Friday, 27 July 2012

Why take notes?

  • The act of notetaking aids memory of information
  • Notes (particularly electronic notes where content is easily inserted) allow collation of information from multiple sources (including independent and original thought)
  • Not all information is readily accessible (for example, notes taken from a conversation or lecture, where the information may only exist in the memory of the people involved)
  • Notes can contain a subset of the available information in other documents, which may make accessing the information easier
  • Electronic notes are searchable

Disadvantages of notetaking
  • Takes time
  • Duplication of information inefficient (updating, storage)

GPS-tracker-based delivery service

Most delivery services rely on addresses, but this isn't helpful for people on the move. It would be helpful to be able to order something and have it delivered to your GPS coordinates at the time of delivery. The service would need parameters (e.g. remaining in the same city), and would need a feed from your GPS or other location device (e.g. cell phone triangulation).

Potential uses: ordering takeout that is delivered to you on your walk home.

Reasonable man licence

Would it be possible to word a copyright licence such that the user of the copyrighted material is required to pay a royalty that a reasonable man would consider adequate given the benefits that the user derives from that use?

Although subjective, this would be a perfect sliding scale rather than the abrupt contrast that occurs in the free for non-commercial use licencing model. It would be similar to donation-ware in payment mechanism, but has more teeth: there is an obligation to "donate".


Don't make decisions, make predictions and let a decision tool make the decision for you.

Heuristics website

I've touched previously on rules of thumb for business cases, but the value of heuristics is much broader than costing business cases - they're fundamental to the way we make decisions and live our lives. The better our heuristics, the better our decisions.

I think there is an opportunity for a website to collate and share heuristics. The content of this website would be crowdsourced with submissions of heuristics from the community. Submissions could be up-voted or down-voted, and an average result available as the best heuristic (e.g. a vote-weighted average).

For each heuristic, the following could be submitted:
  • description
  • average (mean)
  • median
  • mode
  • maximum
  • minimum
  • standard deviation
  • other common values
  • categories/tags
Each of the above is not relevant for every heuristic. For example, mode is not relevant for ratio data.

The descriptive statistics that across submissions would need to be relevant to the underlying data, e.g. the mean mean, the maximum maximum, etc.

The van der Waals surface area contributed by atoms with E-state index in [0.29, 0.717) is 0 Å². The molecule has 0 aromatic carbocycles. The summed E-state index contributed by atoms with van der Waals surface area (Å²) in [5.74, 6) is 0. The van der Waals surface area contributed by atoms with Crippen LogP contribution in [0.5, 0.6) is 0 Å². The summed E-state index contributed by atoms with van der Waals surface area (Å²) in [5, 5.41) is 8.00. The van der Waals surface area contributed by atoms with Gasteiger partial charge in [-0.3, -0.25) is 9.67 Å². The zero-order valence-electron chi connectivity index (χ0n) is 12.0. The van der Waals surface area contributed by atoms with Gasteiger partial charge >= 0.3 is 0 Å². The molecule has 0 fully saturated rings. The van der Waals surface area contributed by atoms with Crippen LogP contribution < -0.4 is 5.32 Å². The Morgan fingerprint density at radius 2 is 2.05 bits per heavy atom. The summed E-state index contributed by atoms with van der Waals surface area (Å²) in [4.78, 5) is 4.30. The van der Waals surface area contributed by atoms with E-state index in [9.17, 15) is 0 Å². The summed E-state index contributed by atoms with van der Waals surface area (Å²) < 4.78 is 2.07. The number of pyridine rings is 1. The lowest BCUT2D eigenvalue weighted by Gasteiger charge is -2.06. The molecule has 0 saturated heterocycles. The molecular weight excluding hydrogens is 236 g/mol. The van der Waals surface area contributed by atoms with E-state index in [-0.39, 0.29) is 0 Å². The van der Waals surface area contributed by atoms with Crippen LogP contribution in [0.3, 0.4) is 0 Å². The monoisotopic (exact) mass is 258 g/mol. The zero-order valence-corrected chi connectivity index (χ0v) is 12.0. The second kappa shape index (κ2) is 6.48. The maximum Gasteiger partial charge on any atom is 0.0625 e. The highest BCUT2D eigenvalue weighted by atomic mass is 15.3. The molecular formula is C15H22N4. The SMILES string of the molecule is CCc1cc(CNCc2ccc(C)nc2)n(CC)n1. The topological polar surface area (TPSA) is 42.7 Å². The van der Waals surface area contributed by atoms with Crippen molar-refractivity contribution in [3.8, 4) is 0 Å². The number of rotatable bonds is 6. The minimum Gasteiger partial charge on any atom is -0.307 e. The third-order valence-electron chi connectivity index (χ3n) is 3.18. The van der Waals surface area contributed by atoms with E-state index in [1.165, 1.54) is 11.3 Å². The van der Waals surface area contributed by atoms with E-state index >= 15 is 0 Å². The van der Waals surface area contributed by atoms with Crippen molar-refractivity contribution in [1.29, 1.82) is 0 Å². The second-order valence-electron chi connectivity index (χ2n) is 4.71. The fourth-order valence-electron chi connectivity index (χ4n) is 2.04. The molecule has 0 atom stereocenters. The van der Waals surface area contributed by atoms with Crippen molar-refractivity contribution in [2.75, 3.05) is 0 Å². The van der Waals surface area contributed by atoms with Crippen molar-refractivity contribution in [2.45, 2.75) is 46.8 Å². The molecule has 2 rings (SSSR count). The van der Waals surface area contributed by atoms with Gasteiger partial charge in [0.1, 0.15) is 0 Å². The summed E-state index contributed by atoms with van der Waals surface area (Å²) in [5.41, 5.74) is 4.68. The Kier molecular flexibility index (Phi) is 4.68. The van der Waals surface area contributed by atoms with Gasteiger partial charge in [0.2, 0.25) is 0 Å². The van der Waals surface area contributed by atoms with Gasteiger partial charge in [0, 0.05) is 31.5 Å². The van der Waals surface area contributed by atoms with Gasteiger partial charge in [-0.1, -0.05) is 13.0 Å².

In addition to the above, modifying factors such as location, time, etc could be applied. For example, it might be the case that a particular heuristic has varied over the course of human history.

Another useful feature for the site would be unit conversion, for example converting meters into feet, or between currencies (using up-to-date rates, or relevant historic rates).

Sunday, 22 July 2012

Making a habit of learning

If you have to look it up, write it down.

Driving video upload

Driving camera/recorder (or helmet cam for bikers) + automated video upload + free video hosting + licence plate recognition => safer drivers

Driving cameras/recorders (i.e. in-car cameras that video the road ahead or multiple angles from the car) are becoming more prevalent, with a focus on providing evidence in the event of a collision. But the combination of driving cameras, automated video upload, free video hosting and licence plate recognition technology could prove to be an interesting combination

License plate recognition would allow vast quantities of video data to be used by insurance companies assessing whether to insure drivers and what premium to charge, and by law enforcement agents both proactively looking for criminal activity, or looking for evidence of previous history to support a driving case.

The likely impact will be to encourage drivers to drive more safely, saving lives. But perhaps the step towards Orwellianism is uncomfortable.

Meme commercialisation sweetspot

Memes (in the world wide web sense) have proven a valuable tool for marketers, both where the organisation makes reference to or uses an existing meme, or where the organisation creates their own content that goes viral.